Tuesday, May 28, 2013

Book Review :: The Anti-Inflammation Diet and Recipe Book by Jessica Black

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Since it is Lupus Awareness Month, I figured I would re-publish a couple reviews of books (originally posted on another blog of mine) that have really helped me out in my lupus journey - here is one of those reviews:

The Anti-Inflammation Diet and Recipe Book by Jessica Black - Find it on Amazon

I checked this book out from our local library recently and really enjoyed it. I liked the informational part of the book...not too in depth and not too sparse, either. The recipe section was great inspiration, even if you never use the specific recipes (although they do look good). It just gives you an idea of how you can modify foods and recipes to fit a new way of eating. The tips in the recipe section are great!

The author is a Naturopathic doctor in Oregon, and because of this she is not just trying to push medicine to help in anti-inflammatory living like so many books about inflammation that are written by medical doctors - she focuses on foods to eat and foods to avoid.

I was able to contact the author and ask a few questions. Here they are and the answers she gave:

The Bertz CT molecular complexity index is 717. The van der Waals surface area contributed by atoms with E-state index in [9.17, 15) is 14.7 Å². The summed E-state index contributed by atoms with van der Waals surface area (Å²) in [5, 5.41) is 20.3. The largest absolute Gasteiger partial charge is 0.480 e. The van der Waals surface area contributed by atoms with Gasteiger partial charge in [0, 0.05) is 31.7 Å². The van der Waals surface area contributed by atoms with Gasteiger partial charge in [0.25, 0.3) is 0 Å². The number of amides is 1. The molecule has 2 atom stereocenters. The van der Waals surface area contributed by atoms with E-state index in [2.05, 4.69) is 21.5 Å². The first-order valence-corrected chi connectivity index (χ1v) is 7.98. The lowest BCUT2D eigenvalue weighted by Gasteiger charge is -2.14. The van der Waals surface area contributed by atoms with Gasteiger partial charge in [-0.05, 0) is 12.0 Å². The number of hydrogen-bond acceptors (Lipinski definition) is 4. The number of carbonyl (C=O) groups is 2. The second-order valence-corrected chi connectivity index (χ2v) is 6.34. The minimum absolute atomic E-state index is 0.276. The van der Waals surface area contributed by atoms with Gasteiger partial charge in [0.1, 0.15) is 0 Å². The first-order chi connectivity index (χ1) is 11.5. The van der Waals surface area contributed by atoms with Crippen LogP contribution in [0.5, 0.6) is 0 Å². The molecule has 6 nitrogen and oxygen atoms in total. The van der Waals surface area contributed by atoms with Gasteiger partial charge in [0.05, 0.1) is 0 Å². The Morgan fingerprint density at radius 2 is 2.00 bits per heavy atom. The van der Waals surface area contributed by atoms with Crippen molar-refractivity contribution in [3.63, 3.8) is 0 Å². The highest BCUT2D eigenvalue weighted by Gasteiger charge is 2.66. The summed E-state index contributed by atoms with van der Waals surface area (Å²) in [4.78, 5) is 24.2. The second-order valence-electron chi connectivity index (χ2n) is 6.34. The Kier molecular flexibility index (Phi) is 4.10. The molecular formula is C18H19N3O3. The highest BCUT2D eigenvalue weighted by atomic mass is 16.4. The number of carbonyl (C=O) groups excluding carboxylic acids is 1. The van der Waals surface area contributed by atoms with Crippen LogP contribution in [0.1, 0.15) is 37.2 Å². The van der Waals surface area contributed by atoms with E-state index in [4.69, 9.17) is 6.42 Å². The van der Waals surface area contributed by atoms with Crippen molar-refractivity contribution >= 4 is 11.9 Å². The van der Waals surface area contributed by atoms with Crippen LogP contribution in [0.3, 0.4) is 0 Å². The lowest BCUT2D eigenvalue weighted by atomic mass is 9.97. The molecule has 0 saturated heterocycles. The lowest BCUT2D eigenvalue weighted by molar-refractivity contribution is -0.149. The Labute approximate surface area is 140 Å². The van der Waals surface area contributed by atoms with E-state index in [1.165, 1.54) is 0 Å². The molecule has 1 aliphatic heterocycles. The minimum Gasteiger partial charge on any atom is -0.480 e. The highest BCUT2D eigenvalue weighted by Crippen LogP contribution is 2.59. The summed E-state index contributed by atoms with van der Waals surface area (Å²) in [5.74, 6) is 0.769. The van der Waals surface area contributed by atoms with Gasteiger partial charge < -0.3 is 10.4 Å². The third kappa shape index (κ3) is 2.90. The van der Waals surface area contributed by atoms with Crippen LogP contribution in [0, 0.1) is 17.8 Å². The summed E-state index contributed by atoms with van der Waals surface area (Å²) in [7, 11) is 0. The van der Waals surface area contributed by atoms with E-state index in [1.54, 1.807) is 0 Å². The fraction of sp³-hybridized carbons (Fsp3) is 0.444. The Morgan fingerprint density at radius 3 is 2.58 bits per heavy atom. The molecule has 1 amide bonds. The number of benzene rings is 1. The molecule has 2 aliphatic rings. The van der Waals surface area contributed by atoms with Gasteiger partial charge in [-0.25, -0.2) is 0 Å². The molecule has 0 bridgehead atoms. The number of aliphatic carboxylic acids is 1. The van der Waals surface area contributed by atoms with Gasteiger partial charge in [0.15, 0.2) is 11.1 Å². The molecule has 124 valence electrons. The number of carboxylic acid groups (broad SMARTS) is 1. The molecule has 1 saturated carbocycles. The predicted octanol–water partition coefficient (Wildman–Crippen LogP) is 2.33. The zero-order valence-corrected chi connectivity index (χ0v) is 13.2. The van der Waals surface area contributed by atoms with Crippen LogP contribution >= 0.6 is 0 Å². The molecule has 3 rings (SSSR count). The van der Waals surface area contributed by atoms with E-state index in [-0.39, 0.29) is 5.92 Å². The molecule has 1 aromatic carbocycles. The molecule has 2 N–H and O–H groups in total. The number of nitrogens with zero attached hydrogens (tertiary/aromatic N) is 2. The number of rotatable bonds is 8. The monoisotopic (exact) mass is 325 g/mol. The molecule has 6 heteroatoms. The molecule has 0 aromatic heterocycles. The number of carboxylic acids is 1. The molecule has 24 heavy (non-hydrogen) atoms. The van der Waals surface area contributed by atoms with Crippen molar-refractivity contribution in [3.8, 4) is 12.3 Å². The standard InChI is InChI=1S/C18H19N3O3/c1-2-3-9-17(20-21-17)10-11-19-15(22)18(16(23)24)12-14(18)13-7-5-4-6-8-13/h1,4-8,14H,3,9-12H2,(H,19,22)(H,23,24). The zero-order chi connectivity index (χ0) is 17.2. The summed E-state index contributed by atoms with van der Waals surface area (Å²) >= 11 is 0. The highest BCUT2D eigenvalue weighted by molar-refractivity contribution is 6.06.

"Tomatoes and potatoes are omitted in your diet plan, but what about peppers and eggplant that are also from the nightshade family [and also paprika (you explain on p 58 that it is part of the nightshade family)]? Is there a reason you chose to include these in your diet while omitting only tomatoes and potatoes? From my reading I have seen most folks say to avoid the entire nightshade family."

"I only included eggplant and peppers as a way to not have the diet be too strict. This diet is a mere suggestion for "most" people but for most of my patients, I fine tune the diet for them. If someone was having arthritis problems, then I might have them avoid all nightshades. But for someone who seems to be fine with some foods and their main concern is hormone issues and depression, they may be able to eat nightshade vegetables."

"What are your thoughts on Grapeseed (not rapeseed) oil? I currently use this as my main oil for cooking or baking and haven't heard much about it compared to olive oil."

"I love grapeseed oil - it is made from vitis vinifera. We use Vitis vinifera as a remedy and I know it is high in resveratrol which helps in cholesterol conversion. It is also high in many antioxidants including proanthocyanidins and also has linolenic acid. Also has a high smoke point so great for cooking with. I wrote this book a few years ago when I was not using grape seed oil."

{Review originally published on 2/18/2009.}

1 comment:

Kelly Massman said...

I'll have to check it out!